Another important aspect of Aristotle’s ethics is his emphasis that virtues of character, for example, courage, require habituation: one becomes courageous by doing courageous things. Similarly, one may habituate oneself to be non-virtuous. I think these basic ideas about habituation and virtue can be used to help understand and clarify what is often a misunderstood concept in Buddhism, namely, karma.

One way to understand the Second Noble Truth in Buddhism is that it says that suffering arises due to craving, which I understand as desire plus attachment. I don’t think it is helpful to construe the second Noble truth in terms of desire in and of itself. For one, if one is to stay alive, then one must engage in desire. The problem is not desire but rather desire characterized by attachment to the object desired. Attachment implies an inability to let go, an inability to relinquish control and the need to possess. I suffer when things don’t go my way, for example, and I am attached to them going my way.

Turning to the three explicitly ethical aspects of the Fourth Noble Truth’s Eightfold Path, I usually explain that it’s better to think about the admonitions to Right Speech and Right Action, for example, as a matter of skillfulness not so much of moral rightness. And that skillfulness is in relation to not producing suffering for oneself or for others. So when I ask my students why lying would be unskillful, the usual and understandable reply is that if one is caught, the person lied to suffers and you may suffer by way of retaliation or lost relationships. While that is not wrong, I don’t think it is the real reason why lying is unskillful in Buddhism.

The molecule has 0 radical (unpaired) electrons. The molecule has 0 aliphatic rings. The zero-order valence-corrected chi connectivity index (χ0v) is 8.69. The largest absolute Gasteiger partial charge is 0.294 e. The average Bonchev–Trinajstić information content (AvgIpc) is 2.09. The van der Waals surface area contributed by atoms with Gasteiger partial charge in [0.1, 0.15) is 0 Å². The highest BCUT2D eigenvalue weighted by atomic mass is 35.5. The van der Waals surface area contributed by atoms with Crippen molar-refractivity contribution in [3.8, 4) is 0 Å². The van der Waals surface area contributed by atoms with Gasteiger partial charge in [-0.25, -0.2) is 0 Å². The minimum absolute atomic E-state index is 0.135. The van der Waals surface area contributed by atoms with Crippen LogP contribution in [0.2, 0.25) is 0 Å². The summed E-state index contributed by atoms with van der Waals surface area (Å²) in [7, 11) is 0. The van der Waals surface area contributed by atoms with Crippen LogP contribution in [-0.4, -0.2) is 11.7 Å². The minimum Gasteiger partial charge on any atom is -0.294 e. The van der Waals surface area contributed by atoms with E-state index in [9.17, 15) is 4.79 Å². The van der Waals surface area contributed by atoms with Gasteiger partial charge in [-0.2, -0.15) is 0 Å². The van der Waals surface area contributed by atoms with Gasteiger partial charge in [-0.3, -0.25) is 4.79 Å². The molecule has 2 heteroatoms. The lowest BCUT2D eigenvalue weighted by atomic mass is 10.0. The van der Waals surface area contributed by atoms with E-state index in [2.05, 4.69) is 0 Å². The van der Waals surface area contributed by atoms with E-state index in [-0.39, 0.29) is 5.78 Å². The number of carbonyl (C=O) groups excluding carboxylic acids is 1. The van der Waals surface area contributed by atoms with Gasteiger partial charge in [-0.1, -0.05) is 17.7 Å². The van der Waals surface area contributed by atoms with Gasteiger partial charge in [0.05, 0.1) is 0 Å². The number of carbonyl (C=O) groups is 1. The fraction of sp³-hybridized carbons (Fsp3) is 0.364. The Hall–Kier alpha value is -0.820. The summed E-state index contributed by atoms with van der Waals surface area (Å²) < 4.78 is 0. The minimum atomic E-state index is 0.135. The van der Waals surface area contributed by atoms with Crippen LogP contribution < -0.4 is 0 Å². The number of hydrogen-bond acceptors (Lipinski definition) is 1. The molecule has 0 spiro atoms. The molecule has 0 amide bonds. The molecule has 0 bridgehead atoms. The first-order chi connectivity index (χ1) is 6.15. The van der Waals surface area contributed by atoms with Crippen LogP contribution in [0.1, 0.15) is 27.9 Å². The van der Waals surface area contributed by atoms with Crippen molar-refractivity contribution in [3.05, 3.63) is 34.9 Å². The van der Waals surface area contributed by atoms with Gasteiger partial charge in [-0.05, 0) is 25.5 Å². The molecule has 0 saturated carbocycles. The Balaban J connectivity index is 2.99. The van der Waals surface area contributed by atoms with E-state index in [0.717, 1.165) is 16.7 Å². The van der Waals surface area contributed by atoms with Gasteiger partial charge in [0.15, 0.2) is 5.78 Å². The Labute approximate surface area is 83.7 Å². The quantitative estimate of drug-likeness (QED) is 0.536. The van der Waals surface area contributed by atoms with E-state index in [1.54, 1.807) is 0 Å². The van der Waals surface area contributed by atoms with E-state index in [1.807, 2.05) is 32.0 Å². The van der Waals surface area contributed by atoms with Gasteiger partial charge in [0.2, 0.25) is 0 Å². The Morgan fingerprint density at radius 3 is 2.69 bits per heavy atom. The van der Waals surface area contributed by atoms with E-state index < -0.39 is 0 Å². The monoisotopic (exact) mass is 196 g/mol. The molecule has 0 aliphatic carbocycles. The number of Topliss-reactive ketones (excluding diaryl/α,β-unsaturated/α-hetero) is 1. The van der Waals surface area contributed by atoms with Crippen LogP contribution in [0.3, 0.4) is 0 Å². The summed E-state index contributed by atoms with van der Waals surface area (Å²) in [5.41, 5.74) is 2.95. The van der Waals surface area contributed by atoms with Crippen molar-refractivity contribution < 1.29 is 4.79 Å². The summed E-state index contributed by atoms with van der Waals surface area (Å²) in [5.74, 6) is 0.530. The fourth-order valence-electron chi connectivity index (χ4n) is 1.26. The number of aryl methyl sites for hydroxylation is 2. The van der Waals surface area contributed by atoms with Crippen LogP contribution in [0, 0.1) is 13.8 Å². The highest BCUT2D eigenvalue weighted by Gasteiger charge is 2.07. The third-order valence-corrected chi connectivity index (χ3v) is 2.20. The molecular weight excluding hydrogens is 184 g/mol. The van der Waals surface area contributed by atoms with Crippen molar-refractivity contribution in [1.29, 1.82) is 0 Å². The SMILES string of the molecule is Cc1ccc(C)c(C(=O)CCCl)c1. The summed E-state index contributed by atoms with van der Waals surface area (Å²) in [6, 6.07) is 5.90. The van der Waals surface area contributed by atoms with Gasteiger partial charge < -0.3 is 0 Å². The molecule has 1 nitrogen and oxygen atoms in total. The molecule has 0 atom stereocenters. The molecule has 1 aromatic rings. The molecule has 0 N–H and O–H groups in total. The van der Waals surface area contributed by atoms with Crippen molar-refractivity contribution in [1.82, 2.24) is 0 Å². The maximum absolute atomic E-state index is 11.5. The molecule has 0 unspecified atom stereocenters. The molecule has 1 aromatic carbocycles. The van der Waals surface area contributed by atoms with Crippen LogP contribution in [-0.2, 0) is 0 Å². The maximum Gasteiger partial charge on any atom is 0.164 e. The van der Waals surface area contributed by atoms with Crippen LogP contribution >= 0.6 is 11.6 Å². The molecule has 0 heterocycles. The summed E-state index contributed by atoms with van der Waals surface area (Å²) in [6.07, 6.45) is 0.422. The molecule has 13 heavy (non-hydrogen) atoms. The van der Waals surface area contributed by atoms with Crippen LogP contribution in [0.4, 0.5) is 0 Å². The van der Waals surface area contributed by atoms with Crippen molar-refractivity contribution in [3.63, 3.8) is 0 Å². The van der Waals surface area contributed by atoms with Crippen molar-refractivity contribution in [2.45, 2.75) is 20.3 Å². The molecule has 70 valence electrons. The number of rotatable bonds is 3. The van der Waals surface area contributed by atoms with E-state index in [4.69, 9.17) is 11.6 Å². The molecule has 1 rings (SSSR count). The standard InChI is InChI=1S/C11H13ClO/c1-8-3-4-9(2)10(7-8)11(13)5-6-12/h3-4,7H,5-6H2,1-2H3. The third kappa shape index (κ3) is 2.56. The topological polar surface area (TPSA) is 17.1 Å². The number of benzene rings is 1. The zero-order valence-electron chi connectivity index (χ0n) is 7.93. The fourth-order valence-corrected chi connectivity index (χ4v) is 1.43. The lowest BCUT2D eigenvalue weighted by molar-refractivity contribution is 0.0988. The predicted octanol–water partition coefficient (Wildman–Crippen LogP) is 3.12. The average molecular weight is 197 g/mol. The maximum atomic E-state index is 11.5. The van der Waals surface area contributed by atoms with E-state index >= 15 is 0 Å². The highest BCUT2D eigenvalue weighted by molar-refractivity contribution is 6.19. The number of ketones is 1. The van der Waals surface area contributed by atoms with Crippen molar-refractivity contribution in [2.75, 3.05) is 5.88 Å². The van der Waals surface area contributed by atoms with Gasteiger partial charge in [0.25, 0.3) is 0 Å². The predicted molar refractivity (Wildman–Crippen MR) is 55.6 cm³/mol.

Rather the problem with lying, stealing, and all other unskillful actions is that they produce problematic karmic consequences. Karma, i.e., intention/thought/action, that is marked by attachment is what produces suffering, as it is acting out of attachment, i.e., craving, that one suffers. Bringing in now Aristotle’s treatment of virtue, we can say that lying is problematic and unskillful because each time one lies one further habituates attachments (and since attachment presupposes a denial of no-self, i.e., the affirmation of a self, habituating attachment is to habituate the self/ego). The same thing for all the other unskillful actions. A case can be made, I think, to say that they are all marked by some form of attachment, such that in engaging them one is further habituating attachment and ego.

You “get yours,” i.e., you “suffer the wrath of karma,” not by some sort of magical tit for tat, but rather by habituating attachment and self, the very things that are at the root of suffering in Buddhism. The more you act out of attachment, the more you suffer.

Are there any other parallels between Buddhism and Aristotle? I’m guessing, and even hoping, that there may be. I find putting together these seemingly disparate positions from radically different cultural and conceptual backgrounds enormously fruitful for my thinking. I hope you may, too.